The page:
News Release

Returned missionaries and their continued love for their European mission assignments

The Church of Jesus Christ of Latter-day Saints is well known for its missionary efforts. For over one hundred years, young men and women have voluntarily left their homes and dedicated a period of their life to serving others and sharing the gospel of Jesus Christ.

Thousands of missionaries have served throughout Europe and have been immersed in the culture of the country where they are assigned to serve. When these missionaries return home, they carry a lifelong love of those European countries for the rest of their lives.

Karen Draudt returned from her mission to Oslo, Norway over 40 years ago and still dreams about walking down the cobblestone streets and admiring the brightly colored buildings.

Karen Draudt says she thinks about Norway all the time. 2021 by Intellectual Reserve, Inc. All rights reserved.


“I love everything Norwegian and am so glad that I was given the opportunity to serve there,” Draudt said. “I think about Norway all the time. It is part of my life and now part of who I am.”

Draudt still fondly remembers the people, food, music, traditional costumes and the rosemaling paintings that she came to love. Her time in Norway even led her to meet her husband whom she bonded with when talking about their mutual love for the country. After living in Germany for four years, the Draudts returned to the United States and continue to incorporate different European cultures into their everyday life.

Kaleb Augat, another returned missionary, grew up in the United States playing football and watching the German League with his family. His grandparents are from Germany, so he was used to eating German food and celebrating German traditions. Although he appreciated the culture, his call to serve a full-time mission in Frankfurt truly deepened his love for Germany.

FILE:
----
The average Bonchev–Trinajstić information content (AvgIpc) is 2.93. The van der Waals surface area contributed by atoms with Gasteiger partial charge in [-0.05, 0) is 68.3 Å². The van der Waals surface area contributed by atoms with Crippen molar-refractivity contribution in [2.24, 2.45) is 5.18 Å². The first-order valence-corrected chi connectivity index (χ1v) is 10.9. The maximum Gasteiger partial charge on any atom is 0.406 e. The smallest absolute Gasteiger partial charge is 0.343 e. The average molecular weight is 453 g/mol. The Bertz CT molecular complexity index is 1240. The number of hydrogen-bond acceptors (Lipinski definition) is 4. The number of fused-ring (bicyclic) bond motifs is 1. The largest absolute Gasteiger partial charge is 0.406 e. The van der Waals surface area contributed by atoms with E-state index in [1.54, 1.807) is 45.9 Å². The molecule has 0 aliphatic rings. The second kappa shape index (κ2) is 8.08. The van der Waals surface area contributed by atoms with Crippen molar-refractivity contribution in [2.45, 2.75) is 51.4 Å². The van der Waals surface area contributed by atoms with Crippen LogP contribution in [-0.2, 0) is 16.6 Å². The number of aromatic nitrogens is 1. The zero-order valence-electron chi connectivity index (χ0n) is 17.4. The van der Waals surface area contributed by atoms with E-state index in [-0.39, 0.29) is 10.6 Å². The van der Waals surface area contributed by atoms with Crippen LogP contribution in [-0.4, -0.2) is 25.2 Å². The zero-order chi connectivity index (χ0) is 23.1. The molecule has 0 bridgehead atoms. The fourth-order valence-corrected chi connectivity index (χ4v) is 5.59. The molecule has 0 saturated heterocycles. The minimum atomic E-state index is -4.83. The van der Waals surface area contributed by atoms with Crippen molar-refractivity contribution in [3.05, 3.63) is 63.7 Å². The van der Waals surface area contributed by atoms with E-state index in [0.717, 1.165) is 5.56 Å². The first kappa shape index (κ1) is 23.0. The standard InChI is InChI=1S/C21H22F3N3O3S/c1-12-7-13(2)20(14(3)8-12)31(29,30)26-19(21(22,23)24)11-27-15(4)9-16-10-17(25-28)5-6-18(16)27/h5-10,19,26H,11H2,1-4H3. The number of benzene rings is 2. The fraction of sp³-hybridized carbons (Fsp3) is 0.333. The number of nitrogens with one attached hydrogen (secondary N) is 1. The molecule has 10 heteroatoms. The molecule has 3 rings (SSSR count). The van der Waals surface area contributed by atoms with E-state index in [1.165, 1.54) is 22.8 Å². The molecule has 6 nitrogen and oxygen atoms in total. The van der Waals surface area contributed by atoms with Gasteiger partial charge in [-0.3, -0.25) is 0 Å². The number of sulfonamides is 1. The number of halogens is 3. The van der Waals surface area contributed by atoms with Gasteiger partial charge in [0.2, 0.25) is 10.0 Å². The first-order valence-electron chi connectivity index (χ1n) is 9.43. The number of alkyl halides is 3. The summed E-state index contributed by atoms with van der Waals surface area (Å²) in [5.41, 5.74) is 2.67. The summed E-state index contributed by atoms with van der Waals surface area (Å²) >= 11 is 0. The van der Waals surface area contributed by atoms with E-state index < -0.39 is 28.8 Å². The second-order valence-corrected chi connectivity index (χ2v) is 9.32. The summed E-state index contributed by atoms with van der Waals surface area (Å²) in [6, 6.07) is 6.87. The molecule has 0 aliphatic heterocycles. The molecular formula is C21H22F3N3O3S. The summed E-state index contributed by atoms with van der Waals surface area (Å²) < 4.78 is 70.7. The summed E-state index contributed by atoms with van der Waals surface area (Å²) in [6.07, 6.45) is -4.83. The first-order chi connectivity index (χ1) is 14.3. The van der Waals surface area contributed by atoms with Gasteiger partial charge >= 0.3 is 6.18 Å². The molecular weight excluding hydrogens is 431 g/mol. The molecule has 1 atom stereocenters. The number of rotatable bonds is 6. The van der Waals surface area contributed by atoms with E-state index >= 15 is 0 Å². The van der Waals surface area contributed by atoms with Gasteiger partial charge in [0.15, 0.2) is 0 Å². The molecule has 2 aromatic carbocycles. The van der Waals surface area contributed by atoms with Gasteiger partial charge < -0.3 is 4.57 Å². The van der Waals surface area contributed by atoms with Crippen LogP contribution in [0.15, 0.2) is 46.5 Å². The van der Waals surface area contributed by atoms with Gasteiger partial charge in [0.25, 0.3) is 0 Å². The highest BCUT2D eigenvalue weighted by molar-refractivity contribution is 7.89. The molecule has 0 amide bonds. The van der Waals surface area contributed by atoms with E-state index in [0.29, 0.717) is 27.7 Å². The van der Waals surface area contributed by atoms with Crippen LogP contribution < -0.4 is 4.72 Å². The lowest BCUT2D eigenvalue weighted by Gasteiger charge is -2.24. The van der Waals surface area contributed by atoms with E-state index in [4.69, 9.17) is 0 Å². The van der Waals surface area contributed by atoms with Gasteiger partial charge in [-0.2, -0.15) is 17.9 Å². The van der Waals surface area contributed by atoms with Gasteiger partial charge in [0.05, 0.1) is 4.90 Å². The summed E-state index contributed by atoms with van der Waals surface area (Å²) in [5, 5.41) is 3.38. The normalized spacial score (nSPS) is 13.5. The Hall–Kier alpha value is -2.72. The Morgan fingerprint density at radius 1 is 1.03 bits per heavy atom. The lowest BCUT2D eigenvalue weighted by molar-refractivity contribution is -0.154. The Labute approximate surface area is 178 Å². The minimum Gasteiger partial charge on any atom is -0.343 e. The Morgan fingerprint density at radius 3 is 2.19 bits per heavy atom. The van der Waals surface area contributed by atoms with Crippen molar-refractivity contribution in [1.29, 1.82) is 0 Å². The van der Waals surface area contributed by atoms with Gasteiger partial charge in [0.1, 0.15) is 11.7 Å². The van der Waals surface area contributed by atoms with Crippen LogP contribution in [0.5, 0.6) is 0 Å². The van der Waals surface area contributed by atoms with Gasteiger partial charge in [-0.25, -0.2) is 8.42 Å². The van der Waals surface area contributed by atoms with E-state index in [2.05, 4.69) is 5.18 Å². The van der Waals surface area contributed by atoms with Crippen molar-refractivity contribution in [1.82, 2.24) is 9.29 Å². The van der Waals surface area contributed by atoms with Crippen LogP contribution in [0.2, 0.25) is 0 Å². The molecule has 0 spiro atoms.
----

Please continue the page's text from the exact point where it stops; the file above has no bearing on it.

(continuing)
Karen Draudt
Karen-Draudt
Kaleb Augat visiting Frankfurt am Main. 2021 by Intellectual Reserve, Inc. All rights reserved.

“Living in Germany accentuated my love for the country and helped me develop a deeper connection with people,” Augat reflected. “Being there kind of made Germany a part of me.”

Augat, a German football fan and collegiate athlete, was able to use his love of football to connect with many people. Not only were connections made because of a common love for football, but also through discussions about life and its meaning.

“My time in Germany opened my eyes to a deeper understanding of what makes people tick. I was able to make connections that weren’t just surface level. I learned what people’s challenges, motivations, values and priorities were,” Augat said. “Looking back, I met some amazing people.”

Augat is still in contact with many of the individuals he met in Germany. He also tries to bring the German culture into his home even more by speaking to his grandparents in German and teaching his siblings and cousins phrases as they watch European football games and celebrate other German traditions.

Raya Esplin is another one of the thousands of returned missionaries who cherishes her lifelong tie to the country she served in.

Kaleb Augat
Kaleb-Augat
Raya Esplin feels a deep love for Denmark 2021 by Intellectual Reserve, Inc. All rights reserved.

“I try to keep Denmark an important part of my life by doing little things such as reading my scriptures in Danish, eating Danish meals and even wearing Danish apparel,” Esplin said. “I want to do all I can to foster the love I have for Denmark in every aspect of my daily life.”

Many individuals go on missions to serve others and change lives, but more often than not, returned missionaries come home changed by the countries they served in and the people they came to love.

“The year and a half I served in England will always be dear to me,” said returned missionary Ali Barnett. “The people I met were diverse, resilient and wonderful, and the time I had to get to know them changed me completely.”

The impact that European countries have on missionaries extends long after they have completed their service. Even after returning home, individuals carry a love for their mission country throughout there life as it becomes a part of who they are.

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